That report is either going to list criminal acts by Trump that could qualify as high crimes and misdemeanors or not. There is a small but unlikely chance that Mueller will uncover something so indisputable and disqualifying for an American president that a significant number of Republican lawmakers support his impeachment. But again, that’s a pretty small chance.
More likely, Mueller comes back with something that most Democrats perceive as the greatest crime in American history and most Republicans perceive as no big deal, or insufficient to require the first successful impeachment of a president in U.S. history. And then, in a way, the decision is likely to be turned over to the American electorate. A Democratic-controlled House of Representatives is extremely likely to impeach the president; a Republican-controlled one is not.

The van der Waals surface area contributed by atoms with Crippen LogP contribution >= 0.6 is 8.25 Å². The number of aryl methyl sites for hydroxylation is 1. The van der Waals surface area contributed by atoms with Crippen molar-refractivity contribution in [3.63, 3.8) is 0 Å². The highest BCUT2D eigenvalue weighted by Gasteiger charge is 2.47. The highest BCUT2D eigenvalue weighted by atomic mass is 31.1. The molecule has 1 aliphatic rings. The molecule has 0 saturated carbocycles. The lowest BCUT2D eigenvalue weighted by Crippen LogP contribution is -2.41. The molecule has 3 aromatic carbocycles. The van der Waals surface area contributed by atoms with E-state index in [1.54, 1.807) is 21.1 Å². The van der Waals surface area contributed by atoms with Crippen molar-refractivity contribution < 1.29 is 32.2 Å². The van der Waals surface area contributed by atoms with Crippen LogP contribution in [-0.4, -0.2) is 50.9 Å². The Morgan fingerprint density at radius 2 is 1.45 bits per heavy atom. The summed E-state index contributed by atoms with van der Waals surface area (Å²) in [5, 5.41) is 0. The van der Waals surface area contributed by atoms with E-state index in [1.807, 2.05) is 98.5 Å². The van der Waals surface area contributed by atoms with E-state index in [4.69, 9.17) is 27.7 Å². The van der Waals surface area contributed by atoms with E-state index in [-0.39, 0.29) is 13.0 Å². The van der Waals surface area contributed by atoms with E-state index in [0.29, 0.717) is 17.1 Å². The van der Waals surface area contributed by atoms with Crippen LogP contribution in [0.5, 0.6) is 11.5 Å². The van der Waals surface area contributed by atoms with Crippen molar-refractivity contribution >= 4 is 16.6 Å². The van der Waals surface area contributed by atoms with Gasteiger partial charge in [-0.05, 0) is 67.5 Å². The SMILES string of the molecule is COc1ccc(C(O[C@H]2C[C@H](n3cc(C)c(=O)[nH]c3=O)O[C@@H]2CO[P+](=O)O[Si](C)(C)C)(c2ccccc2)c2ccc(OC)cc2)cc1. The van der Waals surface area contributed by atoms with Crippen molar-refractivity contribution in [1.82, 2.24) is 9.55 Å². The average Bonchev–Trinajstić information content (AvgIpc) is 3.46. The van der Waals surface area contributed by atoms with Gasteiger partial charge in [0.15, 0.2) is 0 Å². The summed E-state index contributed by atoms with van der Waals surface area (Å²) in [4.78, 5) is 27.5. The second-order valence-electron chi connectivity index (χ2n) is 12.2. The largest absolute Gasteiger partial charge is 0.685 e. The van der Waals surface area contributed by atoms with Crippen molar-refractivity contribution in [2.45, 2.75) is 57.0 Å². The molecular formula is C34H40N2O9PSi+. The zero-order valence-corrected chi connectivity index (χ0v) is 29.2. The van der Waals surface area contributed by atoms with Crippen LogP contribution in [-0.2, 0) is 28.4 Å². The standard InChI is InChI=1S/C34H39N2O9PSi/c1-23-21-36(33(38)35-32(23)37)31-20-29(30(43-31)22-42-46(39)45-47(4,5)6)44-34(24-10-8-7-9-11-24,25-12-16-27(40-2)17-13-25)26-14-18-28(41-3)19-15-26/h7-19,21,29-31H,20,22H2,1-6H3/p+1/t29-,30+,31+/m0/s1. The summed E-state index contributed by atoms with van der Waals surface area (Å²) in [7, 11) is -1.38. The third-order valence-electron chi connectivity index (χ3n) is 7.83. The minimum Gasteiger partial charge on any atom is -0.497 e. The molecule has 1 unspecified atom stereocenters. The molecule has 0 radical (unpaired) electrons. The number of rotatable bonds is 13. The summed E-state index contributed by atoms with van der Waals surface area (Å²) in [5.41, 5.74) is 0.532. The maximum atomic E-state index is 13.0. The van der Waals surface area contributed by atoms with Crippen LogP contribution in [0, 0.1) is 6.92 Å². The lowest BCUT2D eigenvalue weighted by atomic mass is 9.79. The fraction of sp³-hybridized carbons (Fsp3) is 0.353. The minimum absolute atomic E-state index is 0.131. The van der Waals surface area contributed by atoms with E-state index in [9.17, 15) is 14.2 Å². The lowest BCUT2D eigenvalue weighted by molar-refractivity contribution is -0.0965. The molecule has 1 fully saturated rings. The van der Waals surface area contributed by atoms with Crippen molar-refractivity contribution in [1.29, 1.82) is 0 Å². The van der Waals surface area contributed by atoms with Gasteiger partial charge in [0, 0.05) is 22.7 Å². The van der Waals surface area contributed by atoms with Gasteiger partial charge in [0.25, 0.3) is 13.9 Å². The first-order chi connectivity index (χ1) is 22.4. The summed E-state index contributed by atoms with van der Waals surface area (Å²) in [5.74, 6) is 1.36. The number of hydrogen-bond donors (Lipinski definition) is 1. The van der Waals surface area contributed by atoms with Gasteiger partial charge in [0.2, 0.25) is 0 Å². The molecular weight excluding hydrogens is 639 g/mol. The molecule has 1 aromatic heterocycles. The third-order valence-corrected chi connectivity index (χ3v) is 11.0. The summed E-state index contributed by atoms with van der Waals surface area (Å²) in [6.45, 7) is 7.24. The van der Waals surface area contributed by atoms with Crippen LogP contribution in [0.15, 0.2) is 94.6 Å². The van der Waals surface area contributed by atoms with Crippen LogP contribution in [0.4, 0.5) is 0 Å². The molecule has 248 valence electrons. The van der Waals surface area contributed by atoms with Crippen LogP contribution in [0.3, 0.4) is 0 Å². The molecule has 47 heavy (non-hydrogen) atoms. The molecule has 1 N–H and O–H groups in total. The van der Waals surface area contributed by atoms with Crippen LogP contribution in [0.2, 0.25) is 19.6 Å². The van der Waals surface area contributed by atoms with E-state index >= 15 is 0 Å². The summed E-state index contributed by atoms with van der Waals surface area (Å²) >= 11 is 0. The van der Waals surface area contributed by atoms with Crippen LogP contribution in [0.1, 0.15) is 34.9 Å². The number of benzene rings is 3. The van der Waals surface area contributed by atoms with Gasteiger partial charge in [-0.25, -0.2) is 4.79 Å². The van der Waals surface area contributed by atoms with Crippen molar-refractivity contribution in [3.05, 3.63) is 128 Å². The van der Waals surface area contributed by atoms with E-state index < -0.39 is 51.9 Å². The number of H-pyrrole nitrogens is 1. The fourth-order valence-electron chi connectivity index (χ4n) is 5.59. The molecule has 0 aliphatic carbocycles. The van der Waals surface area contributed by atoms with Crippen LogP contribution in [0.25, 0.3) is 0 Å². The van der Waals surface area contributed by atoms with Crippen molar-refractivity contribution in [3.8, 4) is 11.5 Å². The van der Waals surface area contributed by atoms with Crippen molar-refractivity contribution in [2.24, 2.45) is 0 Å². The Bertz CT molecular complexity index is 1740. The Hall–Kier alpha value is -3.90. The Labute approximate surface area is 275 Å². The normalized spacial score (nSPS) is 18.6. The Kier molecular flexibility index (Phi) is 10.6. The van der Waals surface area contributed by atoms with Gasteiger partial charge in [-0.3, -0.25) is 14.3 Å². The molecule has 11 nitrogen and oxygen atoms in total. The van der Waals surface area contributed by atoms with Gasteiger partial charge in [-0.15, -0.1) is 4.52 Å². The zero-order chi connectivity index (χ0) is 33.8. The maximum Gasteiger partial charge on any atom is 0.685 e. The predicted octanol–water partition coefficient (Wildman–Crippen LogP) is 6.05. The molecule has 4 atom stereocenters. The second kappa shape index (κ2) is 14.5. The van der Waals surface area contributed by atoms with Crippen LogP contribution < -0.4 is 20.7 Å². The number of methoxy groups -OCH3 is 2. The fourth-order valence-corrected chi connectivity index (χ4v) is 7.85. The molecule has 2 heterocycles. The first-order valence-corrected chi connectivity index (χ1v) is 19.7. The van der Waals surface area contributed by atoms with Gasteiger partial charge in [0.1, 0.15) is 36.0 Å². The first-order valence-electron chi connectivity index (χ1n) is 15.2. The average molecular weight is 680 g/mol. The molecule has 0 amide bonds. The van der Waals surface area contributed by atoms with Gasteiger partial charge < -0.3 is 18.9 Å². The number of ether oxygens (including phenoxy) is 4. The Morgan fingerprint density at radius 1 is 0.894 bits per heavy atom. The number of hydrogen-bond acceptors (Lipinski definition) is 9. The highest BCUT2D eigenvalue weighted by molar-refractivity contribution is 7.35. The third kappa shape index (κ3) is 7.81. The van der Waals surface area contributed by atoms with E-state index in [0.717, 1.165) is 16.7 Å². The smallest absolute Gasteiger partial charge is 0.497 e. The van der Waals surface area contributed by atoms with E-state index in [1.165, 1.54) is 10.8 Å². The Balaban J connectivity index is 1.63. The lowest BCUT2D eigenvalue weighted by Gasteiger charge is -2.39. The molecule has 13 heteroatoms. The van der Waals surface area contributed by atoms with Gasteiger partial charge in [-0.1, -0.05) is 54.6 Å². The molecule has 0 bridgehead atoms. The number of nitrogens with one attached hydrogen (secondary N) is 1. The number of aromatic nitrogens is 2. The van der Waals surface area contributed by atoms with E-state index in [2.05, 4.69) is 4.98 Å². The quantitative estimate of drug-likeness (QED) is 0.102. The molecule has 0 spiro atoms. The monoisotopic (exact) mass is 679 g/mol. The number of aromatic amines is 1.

Why Are Big Media Institutions Afraid to Mention the Friendly Neighborhood NRATV Host?
The Dallas Morning News did a profile of NRATV Thursday. The piece is headlined “Inside NRA TV, where the gun group spreads alarm and keeps lawmakers in line” and describes the channel as “high-pitched and hyper-partisan.”
The description of NRATV’s lineup may strike some viewers as curious.
The channel has three main anchors, all based in Dallas: [Grant] Stinchfield, 49, a former KXAS-TV (NBC5) reporter who ran unsuccessfully for Congress in 2012; Collins Idehen, 34, a lawyer who amassed a YouTube following for his pro-gun videos under the moniker “Colion Noir”; and Dana Loesch, 39, a former tea party activist and Breitbart editor.
The claim that NRATV has only three main anchors will be surprising to anyone watching from 2 p.m. to 5 p.m., or anyone who’s watched my friend Cam Edwards on the show named after him for the past 14 years on the network.